Evans, Red Sox looking for a ride on upset special

October 05, 1990|By Peter Schmuck | Peter Schmuck,Sun Staff Correspondent

BOSTON -- The oldest member of the Olde Towne Team took a look around the Boston Red Sox locker room Wednesday night and conceded what was obvious to all without making anything resembling a concession speech.

"This isn't the most talented ballclub," Dwight Evans said, "but it has the most heart of any ballclub I've ever been on."

You gotta have heart, or so the song goes, but even miles and miles of heart don't figure to pump up the Red Sox enough to match the West Coast muscle that has been summoned to Fenway Park to open the American League Championship Series this weekend.

Evans is too old, too wily to talk tough at this point. The Oakland Athletics have been made a prohibitive favorite in the best-of-seven series. The Red Sox -- and especially Evans -- seem to know that the best thing to do is concede the overwhelming superiority of their opponent and set up an ambush.

"They've got a great ballclub," Evans said. "It's about the best-prepared club in baseball. It's David and Goliath, and we're the little guy, but sometimes the little guy comes through."

Not the most original analogy, mind you, but not a bad one under the circumstances. And Jose Canseco isn't the only Oakland player big enough to knock the pennant hopes out of the Red Sox.

Evans has been known to deliver a big swing or two himself, but he has played a more pedestrian role in the Red Sox's survival the past week. He drove in the winning run with a ground-ball single in Monday night's victory over the Chicago White Sox and sent a similar hit up the middle for the first Red Sox run in the title-clinching victory Wednesday.

Leadership doesn't always come with big, dramatic flourishes. Evans has been around long enough to know that and to know the danger of trying to do too much. He has seen teammates make history by conquering the Green Monster, but he set his sights a little lower this week. He proved the value of patience at a time when panic was in the air.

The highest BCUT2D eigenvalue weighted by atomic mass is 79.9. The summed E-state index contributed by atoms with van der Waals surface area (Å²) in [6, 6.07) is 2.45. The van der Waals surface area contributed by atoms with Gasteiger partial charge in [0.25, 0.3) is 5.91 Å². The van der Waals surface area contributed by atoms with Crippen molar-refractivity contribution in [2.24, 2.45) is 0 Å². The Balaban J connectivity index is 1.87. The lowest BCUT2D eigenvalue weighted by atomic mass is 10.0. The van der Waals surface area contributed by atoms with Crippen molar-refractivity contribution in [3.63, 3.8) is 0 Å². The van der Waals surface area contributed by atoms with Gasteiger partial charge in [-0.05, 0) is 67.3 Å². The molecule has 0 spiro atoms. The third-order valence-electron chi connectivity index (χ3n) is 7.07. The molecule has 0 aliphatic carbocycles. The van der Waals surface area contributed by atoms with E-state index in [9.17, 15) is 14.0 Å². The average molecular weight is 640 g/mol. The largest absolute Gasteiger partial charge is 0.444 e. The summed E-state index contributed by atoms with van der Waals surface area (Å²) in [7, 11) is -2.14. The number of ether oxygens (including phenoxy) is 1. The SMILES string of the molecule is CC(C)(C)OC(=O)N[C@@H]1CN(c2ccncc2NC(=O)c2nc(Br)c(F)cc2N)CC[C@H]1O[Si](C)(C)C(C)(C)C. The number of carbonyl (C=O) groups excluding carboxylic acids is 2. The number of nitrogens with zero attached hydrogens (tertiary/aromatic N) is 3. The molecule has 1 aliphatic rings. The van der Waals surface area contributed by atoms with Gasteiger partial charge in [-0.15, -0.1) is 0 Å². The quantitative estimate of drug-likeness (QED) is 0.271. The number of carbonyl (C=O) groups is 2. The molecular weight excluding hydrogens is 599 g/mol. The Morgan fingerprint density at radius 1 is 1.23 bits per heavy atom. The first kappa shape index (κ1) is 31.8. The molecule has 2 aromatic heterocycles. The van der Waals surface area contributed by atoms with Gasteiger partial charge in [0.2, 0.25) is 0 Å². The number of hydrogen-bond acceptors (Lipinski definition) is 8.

"We got a little tight at the end," Evans said. "We knew we had hit bottom and Toronto had hit top. But we also knew that things had to even out."

The Blue Jays made up a 6 1/2 -game deficit in September, and they briefly threatened to make up a two-game deficit in the final two days of the regular season, but the Red Sox shook them off with a 3-1 victory over Chicago on Wednesday night.

Evans had to savor the victory as much as anyone. He was flat on his back when the Red Sox started to give away the big lead in early September, immobilized by a lower-back injury that threatened to end his career and still leaves him sore after every game.

"I honestly didn't think I would have another shot at it," he told The Boston Globe this week. "I'm not one to sit here and talk about injuries, but I would like to straighten it out. I'd like to be able to work just as hard as I always have, and I can't. I've been restricted."

Baltimore Sun Articles
Please note the green-lined linked article text has been applied commercially without any involvement from our newsroom editors, reporters or any other editorial staff.